MARSHALL, TEXAS—The slide that defense lawyers showed to the jury read: “This isn’t new.” In a patent case, it could have been a smoking gun—after all, it was written by the inventors themselves. They were describing their business, Nexchange, to a San Francisco conference back in 2000; it was three years before they received their first patent and turned their focus to litigation.
But hours later, inventor Daniel “Del” Ross Jr. was on the stand, and he seemed none too concerned that the crux of his idea was old—if not ancient. He had a patent, twice reviewed by the US Patent Office, and a simple story to tell: “The big difference is, we invented this for the Internet,” he told the jury.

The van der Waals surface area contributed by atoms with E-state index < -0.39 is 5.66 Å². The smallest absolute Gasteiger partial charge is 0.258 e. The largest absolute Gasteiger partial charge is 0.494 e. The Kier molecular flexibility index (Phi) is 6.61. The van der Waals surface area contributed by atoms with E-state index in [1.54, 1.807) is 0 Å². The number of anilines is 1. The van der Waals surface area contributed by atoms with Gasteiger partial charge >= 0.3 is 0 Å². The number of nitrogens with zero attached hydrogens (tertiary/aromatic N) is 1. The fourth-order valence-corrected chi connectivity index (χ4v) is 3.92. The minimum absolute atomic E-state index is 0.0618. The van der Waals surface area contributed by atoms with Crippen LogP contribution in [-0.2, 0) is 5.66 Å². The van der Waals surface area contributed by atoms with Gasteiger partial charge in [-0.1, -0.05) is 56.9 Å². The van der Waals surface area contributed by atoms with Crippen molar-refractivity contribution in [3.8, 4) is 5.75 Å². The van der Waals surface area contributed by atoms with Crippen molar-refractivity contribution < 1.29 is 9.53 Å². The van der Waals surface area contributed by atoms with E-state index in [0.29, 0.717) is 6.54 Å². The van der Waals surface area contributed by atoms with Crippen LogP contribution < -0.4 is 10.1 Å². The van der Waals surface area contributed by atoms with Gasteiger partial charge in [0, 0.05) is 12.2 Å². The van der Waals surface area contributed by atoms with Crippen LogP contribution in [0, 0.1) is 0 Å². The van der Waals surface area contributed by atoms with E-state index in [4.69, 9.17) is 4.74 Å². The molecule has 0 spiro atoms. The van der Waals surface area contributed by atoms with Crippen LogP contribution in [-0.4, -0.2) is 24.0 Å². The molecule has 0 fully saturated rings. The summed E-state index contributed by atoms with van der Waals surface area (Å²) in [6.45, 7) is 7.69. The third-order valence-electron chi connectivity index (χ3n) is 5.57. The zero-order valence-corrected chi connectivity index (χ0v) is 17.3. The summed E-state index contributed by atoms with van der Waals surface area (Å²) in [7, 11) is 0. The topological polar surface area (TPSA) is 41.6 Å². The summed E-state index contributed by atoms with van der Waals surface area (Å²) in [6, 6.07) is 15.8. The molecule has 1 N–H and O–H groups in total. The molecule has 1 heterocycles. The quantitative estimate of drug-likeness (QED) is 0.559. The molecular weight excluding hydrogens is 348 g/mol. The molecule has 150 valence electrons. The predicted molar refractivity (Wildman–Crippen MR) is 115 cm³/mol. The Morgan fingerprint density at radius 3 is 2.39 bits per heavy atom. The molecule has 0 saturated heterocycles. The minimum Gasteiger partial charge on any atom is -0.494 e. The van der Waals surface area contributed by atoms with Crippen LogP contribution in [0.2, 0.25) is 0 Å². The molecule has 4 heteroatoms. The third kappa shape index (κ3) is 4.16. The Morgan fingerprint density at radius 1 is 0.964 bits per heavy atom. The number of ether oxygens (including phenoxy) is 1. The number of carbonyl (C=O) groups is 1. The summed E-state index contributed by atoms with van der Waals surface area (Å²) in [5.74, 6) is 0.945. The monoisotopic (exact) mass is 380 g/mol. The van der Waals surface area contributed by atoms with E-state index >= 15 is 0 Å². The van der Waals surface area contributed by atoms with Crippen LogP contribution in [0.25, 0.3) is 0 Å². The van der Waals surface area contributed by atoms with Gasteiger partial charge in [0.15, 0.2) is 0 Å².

Nexchange’s idea was to help online retailers get more business by connecting their stores directly to popular content sites like CNN.com; after all, that’s where the users of the still-young Web were hanging out. Their system built e-commerce right into “host” sites like CNN. A merchant could place their product on the host site, and would only have to pay when a sale was made; the host site, in turn, didn't need to worry about losing its readers to another website. It was an early version of online "affiliate marketing," which has become an increasingly common system for online selling—affiliate marketing is expected to be a $4.1 billion industry by 2014.
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